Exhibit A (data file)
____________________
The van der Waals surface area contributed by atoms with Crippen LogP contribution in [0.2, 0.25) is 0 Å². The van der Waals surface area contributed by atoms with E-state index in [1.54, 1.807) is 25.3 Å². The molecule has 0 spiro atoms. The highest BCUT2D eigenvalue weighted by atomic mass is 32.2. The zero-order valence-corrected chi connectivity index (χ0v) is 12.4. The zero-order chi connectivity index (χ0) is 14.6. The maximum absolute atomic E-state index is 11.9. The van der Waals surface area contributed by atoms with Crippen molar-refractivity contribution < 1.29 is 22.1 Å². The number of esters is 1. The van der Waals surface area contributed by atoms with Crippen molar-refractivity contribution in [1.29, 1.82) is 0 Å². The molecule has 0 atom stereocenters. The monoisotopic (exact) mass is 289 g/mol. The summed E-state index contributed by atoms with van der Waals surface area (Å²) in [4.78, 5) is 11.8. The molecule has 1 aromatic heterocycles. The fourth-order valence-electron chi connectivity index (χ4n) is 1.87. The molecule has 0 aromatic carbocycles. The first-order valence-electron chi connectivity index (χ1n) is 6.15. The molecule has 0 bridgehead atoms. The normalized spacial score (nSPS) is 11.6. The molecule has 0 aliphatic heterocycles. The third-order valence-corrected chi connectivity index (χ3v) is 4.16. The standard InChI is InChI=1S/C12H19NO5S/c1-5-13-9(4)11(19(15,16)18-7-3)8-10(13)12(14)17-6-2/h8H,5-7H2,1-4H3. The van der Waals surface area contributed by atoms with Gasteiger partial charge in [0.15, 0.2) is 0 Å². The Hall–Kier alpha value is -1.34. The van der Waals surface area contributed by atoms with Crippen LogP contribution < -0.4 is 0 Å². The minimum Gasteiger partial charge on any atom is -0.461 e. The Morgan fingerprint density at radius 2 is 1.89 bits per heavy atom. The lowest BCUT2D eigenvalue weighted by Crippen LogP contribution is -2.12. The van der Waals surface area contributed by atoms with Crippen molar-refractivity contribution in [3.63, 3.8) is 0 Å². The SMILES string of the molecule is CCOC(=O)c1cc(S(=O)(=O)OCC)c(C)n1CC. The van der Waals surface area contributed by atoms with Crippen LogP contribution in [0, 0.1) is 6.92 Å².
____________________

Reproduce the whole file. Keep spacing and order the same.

The van der Waals surface area contributed by atoms with Crippen LogP contribution in [0.2, 0.25) is 0 Å². The van der Waals surface area contributed by atoms with E-state index in [1.54, 1.807) is 25.3 Å². The molecule has 0 spiro atoms. The highest BCUT2D eigenvalue weighted by atomic mass is 32.2. The zero-order valence-corrected chi connectivity index (χ0v) is 12.4. The zero-order chi connectivity index (χ0) is 14.6. The maximum absolute atomic E-state index is 11.9. The van der Waals surface area contributed by atoms with Crippen molar-refractivity contribution < 1.29 is 22.1 Å². The number of esters is 1. The van der Waals surface area contributed by atoms with Crippen molar-refractivity contribution in [1.29, 1.82) is 0 Å². The molecule has 0 atom stereocenters. The monoisotopic (exact) mass is 289 g/mol. The summed E-state index contributed by atoms with van der Waals surface area (Å²) in [4.78, 5) is 11.8. The molecule has 1 aromatic heterocycles. The fourth-order valence-electron chi connectivity index (χ4n) is 1.87. The molecule has 0 aromatic carbocycles. The first-order valence-electron chi connectivity index (χ1n) is 6.15. The molecule has 0 bridgehead atoms. The normalized spacial score (nSPS) is 11.6. The molecule has 0 aliphatic heterocycles. The third-order valence-corrected chi connectivity index (χ3v) is 4.16. The standard InChI is InChI=1S/C12H19NO5S/c1-5-13-9(4)11(19(15,16)18-7-3)8-10(13)12(14)17-6-2/h8H,5-7H2,1-4H3. The van der Waals surface area contributed by atoms with Gasteiger partial charge in [0.15, 0.2) is 0 Å². The Hall–Kier alpha value is -1.34. The van der Waals surface area contributed by atoms with Crippen LogP contribution < -0.4 is 0 Å². The minimum Gasteiger partial charge on any atom is -0.461 e. The Morgan fingerprint density at radius 2 is 1.89 bits per heavy atom. The lowest BCUT2D eigenvalue weighted by Crippen LogP contribution is -2.12. The van der Waals surface area contributed by atoms with Crippen molar-refractivity contribution in [3.63, 3.8) is 0 Å². The SMILES string of the molecule is CCOC(=O)c1cc(S(=O)(=O)OCC)c(C)n1CC. The van der Waals surface area contributed by atoms with Crippen LogP contribution in [0, 0.1) is 6.92 Å².